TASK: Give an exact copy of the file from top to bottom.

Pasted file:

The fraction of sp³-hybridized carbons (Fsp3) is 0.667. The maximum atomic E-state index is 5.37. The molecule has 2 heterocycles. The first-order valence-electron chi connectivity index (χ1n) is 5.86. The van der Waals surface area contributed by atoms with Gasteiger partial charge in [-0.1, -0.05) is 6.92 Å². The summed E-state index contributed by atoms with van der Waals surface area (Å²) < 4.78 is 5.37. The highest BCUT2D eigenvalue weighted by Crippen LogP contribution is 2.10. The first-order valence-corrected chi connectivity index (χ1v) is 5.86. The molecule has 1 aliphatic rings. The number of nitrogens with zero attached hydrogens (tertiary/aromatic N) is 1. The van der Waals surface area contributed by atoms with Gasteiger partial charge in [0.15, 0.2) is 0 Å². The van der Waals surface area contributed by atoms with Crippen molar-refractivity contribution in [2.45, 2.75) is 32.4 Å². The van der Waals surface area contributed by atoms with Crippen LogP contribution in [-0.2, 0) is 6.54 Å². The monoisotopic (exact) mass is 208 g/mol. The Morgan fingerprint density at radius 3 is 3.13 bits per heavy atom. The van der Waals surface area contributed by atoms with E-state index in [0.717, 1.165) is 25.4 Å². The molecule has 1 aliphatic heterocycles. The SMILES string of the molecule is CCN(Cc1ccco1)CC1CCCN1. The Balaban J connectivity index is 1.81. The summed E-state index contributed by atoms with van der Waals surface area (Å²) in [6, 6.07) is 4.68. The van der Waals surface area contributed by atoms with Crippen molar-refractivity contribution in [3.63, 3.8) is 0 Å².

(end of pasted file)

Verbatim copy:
The fraction of sp³-hybridized carbons (Fsp3) is 0.667. The maximum atomic E-state index is 5.37. The molecule has 2 heterocycles. The first-order valence-electron chi connectivity index (χ1n) is 5.86. The van der Waals surface area contributed by atoms with Gasteiger partial charge in [-0.1, -0.05) is 6.92 Å². The summed E-state index contributed by atoms with van der Waals surface area (Å²) < 4.78 is 5.37. The highest BCUT2D eigenvalue weighted by Crippen LogP contribution is 2.10. The first-order valence-corrected chi connectivity index (χ1v) is 5.86. The molecule has 1 aliphatic rings. The number of nitrogens with zero attached hydrogens (tertiary/aromatic N) is 1. The van der Waals surface area contributed by atoms with Gasteiger partial charge in [0.15, 0.2) is 0 Å². The van der Waals surface area contributed by atoms with Crippen molar-refractivity contribution in [2.45, 2.75) is 32.4 Å². The van der Waals surface area contributed by atoms with Crippen LogP contribution in [-0.2, 0) is 6.54 Å². The monoisotopic (exact) mass is 208 g/mol. The Morgan fingerprint density at radius 3 is 3.13 bits per heavy atom. The van der Waals surface area contributed by atoms with E-state index in [0.717, 1.165) is 25.4 Å². The molecule has 1 aliphatic heterocycles. The SMILES string of the molecule is CCN(Cc1ccco1)CC1CCCN1. The Balaban J connectivity index is 1.81. The summed E-state index contributed by atoms with van der Waals surface area (Å²) in [6, 6.07) is 4.68. The van der Waals surface area contributed by atoms with Crippen molar-refractivity contribution in [3.63, 3.8) is 0 Å².